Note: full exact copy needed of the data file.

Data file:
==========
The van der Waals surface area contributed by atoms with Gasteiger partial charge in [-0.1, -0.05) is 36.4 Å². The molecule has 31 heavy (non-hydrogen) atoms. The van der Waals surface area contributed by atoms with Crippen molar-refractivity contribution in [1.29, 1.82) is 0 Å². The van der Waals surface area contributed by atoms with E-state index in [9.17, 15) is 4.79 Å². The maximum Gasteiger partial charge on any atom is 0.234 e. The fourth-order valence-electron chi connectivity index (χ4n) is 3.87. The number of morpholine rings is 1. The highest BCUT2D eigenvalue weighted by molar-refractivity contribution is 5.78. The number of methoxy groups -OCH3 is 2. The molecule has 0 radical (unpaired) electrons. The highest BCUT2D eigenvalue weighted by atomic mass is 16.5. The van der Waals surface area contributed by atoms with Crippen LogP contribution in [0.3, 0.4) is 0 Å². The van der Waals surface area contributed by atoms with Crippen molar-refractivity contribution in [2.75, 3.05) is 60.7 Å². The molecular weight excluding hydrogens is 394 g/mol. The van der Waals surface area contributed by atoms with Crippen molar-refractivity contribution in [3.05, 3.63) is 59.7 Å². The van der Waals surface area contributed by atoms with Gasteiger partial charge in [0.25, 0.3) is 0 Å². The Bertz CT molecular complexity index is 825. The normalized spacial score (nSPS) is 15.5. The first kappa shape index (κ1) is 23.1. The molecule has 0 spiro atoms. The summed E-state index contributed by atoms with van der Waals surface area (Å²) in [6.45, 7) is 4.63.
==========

The van der Waals surface area contributed by atoms with Gasteiger partial charge in [-0.1, -0.05) is 36.4 Å². The molecule has 31 heavy (non-hydrogen) atoms. The van der Waals surface area contributed by atoms with Crippen molar-refractivity contribution in [1.29, 1.82) is 0 Å². The van der Waals surface area contributed by atoms with E-state index in [9.17, 15) is 4.79 Å². The maximum Gasteiger partial charge on any atom is 0.234 e. The fourth-order valence-electron chi connectivity index (χ4n) is 3.87. The number of morpholine rings is 1. The highest BCUT2D eigenvalue weighted by molar-refractivity contribution is 5.78. The number of methoxy groups -OCH3 is 2. The molecule has 0 radical (unpaired) electrons. The highest BCUT2D eigenvalue weighted by atomic mass is 16.5. The van der Waals surface area contributed by atoms with Crippen LogP contribution in [0.3, 0.4) is 0 Å². The van der Waals surface area contributed by atoms with Crippen molar-refractivity contribution in [2.75, 3.05) is 60.7 Å². The molecular weight excluding hydrogens is 394 g/mol. The van der Waals surface area contributed by atoms with Crippen molar-refractivity contribution in [3.05, 3.63) is 59.7 Å². The van der Waals surface area contributed by atoms with Gasteiger partial charge in [0.25, 0.3) is 0 Å². The Bertz CT molecular complexity index is 825. The normalized spacial score (nSPS) is 15.5. The first kappa shape index (κ1) is 23.1. The molecule has 0 spiro atoms. The summed E-state index contributed by atoms with van der Waals surface area (Å²) in [6.45, 7) is 4.63.